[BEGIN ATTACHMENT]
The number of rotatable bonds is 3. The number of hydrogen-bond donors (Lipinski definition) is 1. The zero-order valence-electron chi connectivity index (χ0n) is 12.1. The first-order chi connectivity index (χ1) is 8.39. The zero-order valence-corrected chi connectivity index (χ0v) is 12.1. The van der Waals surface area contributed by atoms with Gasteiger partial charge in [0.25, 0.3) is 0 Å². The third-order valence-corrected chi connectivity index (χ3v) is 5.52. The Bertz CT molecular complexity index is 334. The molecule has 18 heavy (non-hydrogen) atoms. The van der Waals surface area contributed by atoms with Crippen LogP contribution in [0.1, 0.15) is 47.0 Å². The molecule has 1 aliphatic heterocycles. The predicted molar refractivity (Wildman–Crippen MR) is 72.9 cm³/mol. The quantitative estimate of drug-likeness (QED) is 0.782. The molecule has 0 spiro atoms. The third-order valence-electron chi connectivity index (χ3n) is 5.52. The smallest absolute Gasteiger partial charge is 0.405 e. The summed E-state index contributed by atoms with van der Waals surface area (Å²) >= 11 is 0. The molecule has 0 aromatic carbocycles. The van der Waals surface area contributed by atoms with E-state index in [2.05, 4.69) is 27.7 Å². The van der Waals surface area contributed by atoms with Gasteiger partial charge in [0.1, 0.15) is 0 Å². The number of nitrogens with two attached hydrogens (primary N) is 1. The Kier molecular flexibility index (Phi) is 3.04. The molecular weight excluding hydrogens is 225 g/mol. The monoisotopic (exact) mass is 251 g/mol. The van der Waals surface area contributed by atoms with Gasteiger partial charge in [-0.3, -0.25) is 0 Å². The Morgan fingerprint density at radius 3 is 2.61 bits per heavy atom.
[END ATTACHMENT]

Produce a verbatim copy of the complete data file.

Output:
The number of rotatable bonds is 3. The number of hydrogen-bond donors (Lipinski definition) is 1. The zero-order valence-electron chi connectivity index (χ0n) is 12.1. The first-order chi connectivity index (χ1) is 8.39. The zero-order valence-corrected chi connectivity index (χ0v) is 12.1. The van der Waals surface area contributed by atoms with Gasteiger partial charge in [0.25, 0.3) is 0 Å². The third-order valence-corrected chi connectivity index (χ3v) is 5.52. The Bertz CT molecular complexity index is 334. The molecule has 18 heavy (non-hydrogen) atoms. The van der Waals surface area contributed by atoms with Crippen LogP contribution in [0.1, 0.15) is 47.0 Å². The molecule has 1 aliphatic heterocycles. The predicted molar refractivity (Wildman–Crippen MR) is 72.9 cm³/mol. The quantitative estimate of drug-likeness (QED) is 0.782. The molecule has 0 spiro atoms. The third-order valence-electron chi connectivity index (χ3n) is 5.52. The smallest absolute Gasteiger partial charge is 0.405 e. The summed E-state index contributed by atoms with van der Waals surface area (Å²) >= 11 is 0. The molecule has 0 aromatic carbocycles. The van der Waals surface area contributed by atoms with E-state index in [2.05, 4.69) is 27.7 Å². The van der Waals surface area contributed by atoms with Gasteiger partial charge in [0.1, 0.15) is 0 Å². The number of nitrogens with two attached hydrogens (primary N) is 1. The Kier molecular flexibility index (Phi) is 3.04. The molecular weight excluding hydrogens is 225 g/mol. The monoisotopic (exact) mass is 251 g/mol. The van der Waals surface area contributed by atoms with Gasteiger partial charge in [-0.3, -0.25) is 0 Å². The Morgan fingerprint density at radius 3 is 2.61 bits per heavy atom.